But money has been slow to come in from the United States, according to Schwager. When he spoke with JTA on May 8, a day after the JDC opened its mailbox, the organization had received about $50,000. According to another senior staff member at JDC, the number still had yet to reach $100,000.
That staff member said the organization purchased a ton of bananas, rice and bottled water to ship into the region, and it was working with the Israeli Red Cross, the Magen David Adom, in getting medical workers into the region and was searching for Burmese organizations with whom JDC could partner.
The JDC expects the federation system appeal to slowly start funneling more money into the relief effort, Schwager said.
The junta is warier of foreign press than of aid workers, and it is hard to appeal for aid without adequately being able to describe to donors the situation on the ground.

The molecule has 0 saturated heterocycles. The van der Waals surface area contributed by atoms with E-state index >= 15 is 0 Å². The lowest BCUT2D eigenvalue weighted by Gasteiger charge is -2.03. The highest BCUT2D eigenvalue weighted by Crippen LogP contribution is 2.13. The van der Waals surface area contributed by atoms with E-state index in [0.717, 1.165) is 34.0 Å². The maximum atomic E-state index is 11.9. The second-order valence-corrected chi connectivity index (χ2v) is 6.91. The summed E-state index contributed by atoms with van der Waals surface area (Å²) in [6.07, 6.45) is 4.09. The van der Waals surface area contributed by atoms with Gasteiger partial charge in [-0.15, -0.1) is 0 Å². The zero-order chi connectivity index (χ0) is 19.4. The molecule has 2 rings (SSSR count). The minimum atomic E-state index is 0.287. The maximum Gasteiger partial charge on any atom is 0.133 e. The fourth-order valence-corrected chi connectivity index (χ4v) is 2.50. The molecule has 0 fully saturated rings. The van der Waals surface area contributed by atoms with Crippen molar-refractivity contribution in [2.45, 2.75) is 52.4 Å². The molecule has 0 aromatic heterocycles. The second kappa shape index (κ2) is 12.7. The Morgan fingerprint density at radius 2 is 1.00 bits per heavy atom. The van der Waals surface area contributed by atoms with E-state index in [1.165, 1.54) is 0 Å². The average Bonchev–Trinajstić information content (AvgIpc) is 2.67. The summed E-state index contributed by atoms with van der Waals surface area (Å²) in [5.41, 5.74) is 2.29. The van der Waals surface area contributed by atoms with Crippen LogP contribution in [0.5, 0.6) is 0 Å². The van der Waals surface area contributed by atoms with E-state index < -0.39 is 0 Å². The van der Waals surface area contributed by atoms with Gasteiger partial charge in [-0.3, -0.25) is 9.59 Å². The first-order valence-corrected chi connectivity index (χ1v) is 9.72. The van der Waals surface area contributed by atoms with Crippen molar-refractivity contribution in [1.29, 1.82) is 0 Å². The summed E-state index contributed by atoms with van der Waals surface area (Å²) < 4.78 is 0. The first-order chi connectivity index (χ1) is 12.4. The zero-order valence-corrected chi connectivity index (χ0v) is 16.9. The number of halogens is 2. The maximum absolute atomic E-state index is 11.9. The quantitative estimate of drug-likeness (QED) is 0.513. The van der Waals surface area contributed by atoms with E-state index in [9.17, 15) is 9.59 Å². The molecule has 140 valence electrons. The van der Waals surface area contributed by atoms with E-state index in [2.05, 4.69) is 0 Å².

“The issue is that pictures are missing from the press,” Schwager said. “It is purely all about the pictures.
“During the tsunami, it was about dead bodies in the streets and corpses not yet picked up. The folks in Myanmar are busy expelling reporters.”
Just as it did in the aftermath of the tsunami, the JDC is organizing a coalition of Jewish groups to mobilize a collaborative relief response. But while 40 to 70 organizations worked together in the aftermath of the tsunami, Schwager said only 10 participated in a conference call.
U.S. relief organizations are livid but not surprised by the junta’s actions.
“The military regime is infamous for being extremely closed to international organizations and having very strict restrictions,” said an AJWS spokesperson, who asked not to be identified. “They are one of the most egregious human rights violators in the world. It is a very difficult place to work for international groups.